I completed my undergraduate studies in Chemistry, History and German at the University of Sydney graduating with a University Medal, before completing a Bachelor of Laws and PhD in Chemistry at the same institution. I made extensive contributions towards university life during that time which was recognised by the award of the Convocation Medal. During the same period, I spent time on the board of the Australian Youth Orchestra and a regional Credit Union in NSW. I then spent two years on a prestigious Marie Curie Fellowship at the University of Cambridge where I was also a Director of Studies at Emmanuel College. I returned to Australia to join The University of Queensland in 2012.
My research is in the field of metallo-supramolecular chemistry and bridges the traditional fields of organic and inorganic chemistry. I use a self-assembly approach and by combing the inherent physical and chemical properties of metals with organic (ligand) components I can design and synthesis new materials with central cavities that are capable of selectively binding smaller molecules. The resulting nanoscale structures can be either discrete or polymeric (framework) in nature. The potential applications for these compounds are diverse including drug delivery, catalysis, sequestration, separation and gas storage. Many of my compounds are characterised by X-ray diffraction methods. Due to their large size, somewhere between average “small” molecules and biological macromolecules (and challenging diffraction properties), I often employ synchrotron radiation for analysis. My research work can roughly divided into the following sub-categories, although there are not always clear boundaries between each of them.
Metallo-Supramolecular Capsules and Cages
Careful consideration of the geometrical properties of metals and organic components allows for the construction of a variety of discrete “supermolecules” formed from the spontaneous aggregation of numerous predesigned components. These structures, often with central cavities, take numerous forms from two-dimensional architectures such as triangular and square architectures to elaborate and beautiful three-dimensional species such as tetrahedra and cubes. Changing the size, shape, properties and charge of the architecture allows for the selective encapsulation of different materials inside them. Anions, cations, multiple solvent molecules, gases, drug molecules and pyrophoric substances have all been shown to be bound inside the larger self-assembled molecules. In addition, metallo-supramolecular architectures have been shown to catalyse a variety of reactions mimicking the enzymatic processes found in biological systems.
Metal-organic frameworks (MOFs) are a type of crystalline coordination polymer constructed from the linkage of metal ions by bridging polydentate ligands. These materials often display the very useful industrial properties such as regularity, porosity, robustness and high surface-areas leading to applications in heterogeneous-catalysis, gas separation and storage. Because of the way that these molecules are formed it is often very difficult to predict there structures and properties. My research is targeted towards the design and synthesis of porous MOFs with predictable functions. The use of this targeted pre-design strategy will lead directly to the development of complex materials with applications and properties not accessible by other methods. I use a hierarchical self-assembly approach to engineer these functional materials. In this strategy I aim to transcribe the well understood binding properties of discrete metallo-supramolecular architectures onto the new framework products resulting in very large 3D voids and considerable structural complexity.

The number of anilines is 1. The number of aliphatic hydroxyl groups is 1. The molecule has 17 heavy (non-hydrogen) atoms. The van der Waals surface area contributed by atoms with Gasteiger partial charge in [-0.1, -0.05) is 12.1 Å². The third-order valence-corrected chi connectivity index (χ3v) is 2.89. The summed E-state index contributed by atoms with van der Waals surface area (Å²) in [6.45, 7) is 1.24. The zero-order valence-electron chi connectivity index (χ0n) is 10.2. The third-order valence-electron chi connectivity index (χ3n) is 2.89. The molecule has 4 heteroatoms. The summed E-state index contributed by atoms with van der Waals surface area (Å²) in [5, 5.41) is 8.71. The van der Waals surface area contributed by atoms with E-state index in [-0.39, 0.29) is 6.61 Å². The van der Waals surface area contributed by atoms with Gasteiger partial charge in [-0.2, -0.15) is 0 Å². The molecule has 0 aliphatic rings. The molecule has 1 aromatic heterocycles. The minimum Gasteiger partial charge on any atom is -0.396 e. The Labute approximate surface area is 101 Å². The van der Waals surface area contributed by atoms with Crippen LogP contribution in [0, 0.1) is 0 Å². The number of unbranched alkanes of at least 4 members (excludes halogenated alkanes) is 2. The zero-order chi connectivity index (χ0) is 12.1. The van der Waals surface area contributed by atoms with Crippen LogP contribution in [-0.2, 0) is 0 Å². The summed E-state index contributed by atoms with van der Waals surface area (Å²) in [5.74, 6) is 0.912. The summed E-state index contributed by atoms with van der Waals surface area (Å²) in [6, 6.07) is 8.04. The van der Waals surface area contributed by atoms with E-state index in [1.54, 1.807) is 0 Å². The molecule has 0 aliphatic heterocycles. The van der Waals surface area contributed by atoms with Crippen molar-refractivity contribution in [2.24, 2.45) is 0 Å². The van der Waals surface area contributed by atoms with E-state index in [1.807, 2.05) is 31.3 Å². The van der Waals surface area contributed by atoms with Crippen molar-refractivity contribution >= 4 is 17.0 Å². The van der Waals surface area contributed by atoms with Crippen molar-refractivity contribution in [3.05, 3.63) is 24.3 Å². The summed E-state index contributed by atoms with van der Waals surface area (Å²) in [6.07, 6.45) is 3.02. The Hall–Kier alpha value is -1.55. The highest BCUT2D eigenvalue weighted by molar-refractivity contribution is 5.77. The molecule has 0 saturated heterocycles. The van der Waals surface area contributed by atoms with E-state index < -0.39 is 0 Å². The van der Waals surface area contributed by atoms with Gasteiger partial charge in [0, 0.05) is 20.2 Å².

Complex systems and interlocked architectures
In general, the molecules we study under the heading of “chemistry” are far less complicated than those that exist in biology and nature, where many different molecules come together in a mixture or “system” to perform tasks that are not possible by individual molecules on their own. Thus there is an emerging interest in understanding how chemists can design mixtures of molecules to emulate the “complexity” and functions of natural systems. The broad approaches to addressing this problem include the inclusion of reversible (dynamic covalent) bonds into materials, the study of the way that mixtures of molecules interact with each other and the generation of topologically complex “interlocked” molecules such as catenanes, knots and ravels. Collectively this knowledge produced will allow for the construction of synthetic assembly lines such as those employed by Nature and lead to the development of molecular machines.
ARC Discovery Project (2013-2015)
Designing metal-organic materials through a hierarchical self-assembly strategy
Total value of grant $390,000